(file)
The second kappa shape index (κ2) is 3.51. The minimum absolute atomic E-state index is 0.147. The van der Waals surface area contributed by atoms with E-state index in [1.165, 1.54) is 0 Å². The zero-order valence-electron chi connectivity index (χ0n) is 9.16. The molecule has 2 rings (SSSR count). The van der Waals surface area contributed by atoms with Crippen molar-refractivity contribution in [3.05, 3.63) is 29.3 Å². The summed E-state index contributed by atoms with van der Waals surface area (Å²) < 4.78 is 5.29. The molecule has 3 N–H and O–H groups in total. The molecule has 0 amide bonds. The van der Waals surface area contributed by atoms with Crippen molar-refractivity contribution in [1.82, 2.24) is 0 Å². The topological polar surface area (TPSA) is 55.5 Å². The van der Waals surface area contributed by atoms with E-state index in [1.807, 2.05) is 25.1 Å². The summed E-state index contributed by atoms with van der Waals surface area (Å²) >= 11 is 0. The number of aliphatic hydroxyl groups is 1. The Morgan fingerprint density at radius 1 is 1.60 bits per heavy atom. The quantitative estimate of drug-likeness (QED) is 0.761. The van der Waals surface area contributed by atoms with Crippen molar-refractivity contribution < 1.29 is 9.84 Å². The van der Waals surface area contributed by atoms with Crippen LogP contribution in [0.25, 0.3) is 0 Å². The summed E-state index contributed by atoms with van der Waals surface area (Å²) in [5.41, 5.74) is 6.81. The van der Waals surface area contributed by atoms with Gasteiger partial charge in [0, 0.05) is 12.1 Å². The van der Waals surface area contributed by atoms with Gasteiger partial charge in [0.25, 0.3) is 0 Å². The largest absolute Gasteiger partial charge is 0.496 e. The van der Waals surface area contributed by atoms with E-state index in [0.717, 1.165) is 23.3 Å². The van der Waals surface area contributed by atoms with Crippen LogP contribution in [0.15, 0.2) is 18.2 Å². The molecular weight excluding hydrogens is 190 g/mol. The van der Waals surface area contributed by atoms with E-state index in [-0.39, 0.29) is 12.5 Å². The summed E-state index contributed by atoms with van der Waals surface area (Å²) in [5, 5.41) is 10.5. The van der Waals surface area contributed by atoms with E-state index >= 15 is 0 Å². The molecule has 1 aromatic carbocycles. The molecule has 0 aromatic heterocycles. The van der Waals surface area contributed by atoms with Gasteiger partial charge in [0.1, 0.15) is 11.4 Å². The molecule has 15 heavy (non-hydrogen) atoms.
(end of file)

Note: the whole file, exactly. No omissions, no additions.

The second kappa shape index (κ2) is 3.51. The minimum absolute atomic E-state index is 0.147. The van der Waals surface area contributed by atoms with E-state index in [1.165, 1.54) is 0 Å². The zero-order valence-electron chi connectivity index (χ0n) is 9.16. The molecule has 2 rings (SSSR count). The van der Waals surface area contributed by atoms with Crippen molar-refractivity contribution in [3.05, 3.63) is 29.3 Å². The summed E-state index contributed by atoms with van der Waals surface area (Å²) < 4.78 is 5.29. The molecule has 3 N–H and O–H groups in total. The molecule has 0 amide bonds. The van der Waals surface area contributed by atoms with Crippen molar-refractivity contribution in [1.82, 2.24) is 0 Å². The topological polar surface area (TPSA) is 55.5 Å². The van der Waals surface area contributed by atoms with E-state index in [1.807, 2.05) is 25.1 Å². The summed E-state index contributed by atoms with van der Waals surface area (Å²) >= 11 is 0. The number of aliphatic hydroxyl groups is 1. The Morgan fingerprint density at radius 1 is 1.60 bits per heavy atom. The quantitative estimate of drug-likeness (QED) is 0.761. The van der Waals surface area contributed by atoms with Crippen molar-refractivity contribution < 1.29 is 9.84 Å². The van der Waals surface area contributed by atoms with Crippen LogP contribution in [0.25, 0.3) is 0 Å². The summed E-state index contributed by atoms with van der Waals surface area (Å²) in [5.41, 5.74) is 6.81. The van der Waals surface area contributed by atoms with Gasteiger partial charge in [0, 0.05) is 12.1 Å². The van der Waals surface area contributed by atoms with Gasteiger partial charge in [0.25, 0.3) is 0 Å². The largest absolute Gasteiger partial charge is 0.496 e. The van der Waals surface area contributed by atoms with E-state index in [0.717, 1.165) is 23.3 Å². The van der Waals surface area contributed by atoms with Crippen LogP contribution in [0.15, 0.2) is 18.2 Å². The molecular weight excluding hydrogens is 190 g/mol. The van der Waals surface area contributed by atoms with E-state index in [-0.39, 0.29) is 12.5 Å². The summed E-state index contributed by atoms with van der Waals surface area (Å²) in [5, 5.41) is 10.5. The van der Waals surface area contributed by atoms with E-state index >= 15 is 0 Å². The molecule has 1 aromatic carbocycles. The molecule has 0 aromatic heterocycles. The van der Waals surface area contributed by atoms with Gasteiger partial charge in [0.1, 0.15) is 11.4 Å². The molecule has 15 heavy (non-hydrogen) atoms.